On Not Leaving Iraq

The U.S. ambassador to Iraq expects to have 17,000 people on his staff after the United States “withdraws” from Iraq at the end of the year, he told the Senate this week. This is astounding. A typical American embassy in a small country might have 100 employees, in a big country such as Great Britain or Russia maybe a few hundred. A staff of 17,000 (including contractors) is not an embassy, it’s an occupation force. Or at least a viceroy’s staff. Here’s the Washington Post report:

The top U.S. diplomat in Iraq on Tuesday defended the size and cost of the State Department’s operations in that country, telling lawmakers that a significant diplomatic footprint will be necessary after the withdrawal of U.S. troops at the end of this year.

James F. Jeffrey, the U.S. ambassador in Iraq, told the Senate Foreign Relations Committee that his staff of 8,000 will grow in the coming year to about 17,000 people, the vast majority of whom will be contractors.

And while the State Department is spending about $2 billion annually on Iraq operations now, it plans to spend an additional $1 billion on the construction of facilities in each of the next several years….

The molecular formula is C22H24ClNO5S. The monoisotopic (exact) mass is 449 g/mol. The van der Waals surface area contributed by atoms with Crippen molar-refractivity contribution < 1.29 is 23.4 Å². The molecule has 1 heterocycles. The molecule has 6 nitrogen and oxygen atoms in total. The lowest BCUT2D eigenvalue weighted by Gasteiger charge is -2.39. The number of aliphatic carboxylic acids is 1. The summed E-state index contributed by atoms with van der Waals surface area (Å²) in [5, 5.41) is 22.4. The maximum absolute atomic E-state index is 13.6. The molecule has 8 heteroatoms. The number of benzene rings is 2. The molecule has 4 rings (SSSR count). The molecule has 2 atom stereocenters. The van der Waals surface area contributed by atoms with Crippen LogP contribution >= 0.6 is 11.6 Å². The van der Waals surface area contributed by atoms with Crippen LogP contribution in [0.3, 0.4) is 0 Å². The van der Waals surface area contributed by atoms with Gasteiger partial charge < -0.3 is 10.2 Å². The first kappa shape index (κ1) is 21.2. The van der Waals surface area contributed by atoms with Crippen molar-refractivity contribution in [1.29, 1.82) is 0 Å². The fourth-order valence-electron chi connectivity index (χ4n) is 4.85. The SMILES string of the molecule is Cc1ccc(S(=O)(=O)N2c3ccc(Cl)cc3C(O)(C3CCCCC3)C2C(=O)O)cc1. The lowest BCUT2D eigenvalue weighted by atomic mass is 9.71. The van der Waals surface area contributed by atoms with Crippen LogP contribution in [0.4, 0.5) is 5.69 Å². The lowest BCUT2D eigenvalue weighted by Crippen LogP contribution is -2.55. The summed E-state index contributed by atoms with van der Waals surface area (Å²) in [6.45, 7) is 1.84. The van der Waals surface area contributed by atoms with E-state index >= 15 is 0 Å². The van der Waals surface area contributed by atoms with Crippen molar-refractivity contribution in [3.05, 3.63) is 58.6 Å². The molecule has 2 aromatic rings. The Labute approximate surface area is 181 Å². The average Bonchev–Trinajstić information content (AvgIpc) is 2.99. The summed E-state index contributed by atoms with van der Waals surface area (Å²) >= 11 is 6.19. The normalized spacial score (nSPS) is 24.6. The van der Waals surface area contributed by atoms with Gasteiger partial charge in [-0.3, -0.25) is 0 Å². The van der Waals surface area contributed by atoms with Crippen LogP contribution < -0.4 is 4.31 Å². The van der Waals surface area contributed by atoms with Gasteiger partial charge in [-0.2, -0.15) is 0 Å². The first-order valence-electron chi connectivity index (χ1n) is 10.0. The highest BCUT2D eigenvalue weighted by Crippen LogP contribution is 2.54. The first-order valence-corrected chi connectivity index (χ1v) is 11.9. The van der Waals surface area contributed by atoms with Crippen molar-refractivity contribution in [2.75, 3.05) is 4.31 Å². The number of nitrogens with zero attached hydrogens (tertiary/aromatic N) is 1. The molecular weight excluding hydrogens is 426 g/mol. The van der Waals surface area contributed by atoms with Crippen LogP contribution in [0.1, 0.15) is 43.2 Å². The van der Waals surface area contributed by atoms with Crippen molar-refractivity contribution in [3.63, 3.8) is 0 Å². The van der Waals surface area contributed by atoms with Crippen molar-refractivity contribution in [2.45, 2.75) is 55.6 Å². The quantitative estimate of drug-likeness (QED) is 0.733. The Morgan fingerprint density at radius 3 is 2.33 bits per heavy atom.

We’re spending $2 billion a year now on State Department operations in Iraq alone, and we intend to spend $1 billion a year on construction for some years to come. That’s some withdrawal! I know that when Sen. Barack Obama asked to be entrusted with the presidency by repeatedly saying, “I will bring this war to an end in 2009. It is time to bring our troops home,” he only said “troops.” But I can’t believe that the voters who heard him anticipated leaving thousands of Americans and spending billions of dollars in Iraq for many years.

If members of Congress are looking for ways to cut a trillion-dollar deficit, they might look at our construction and employment and nation-building plans in Iraq.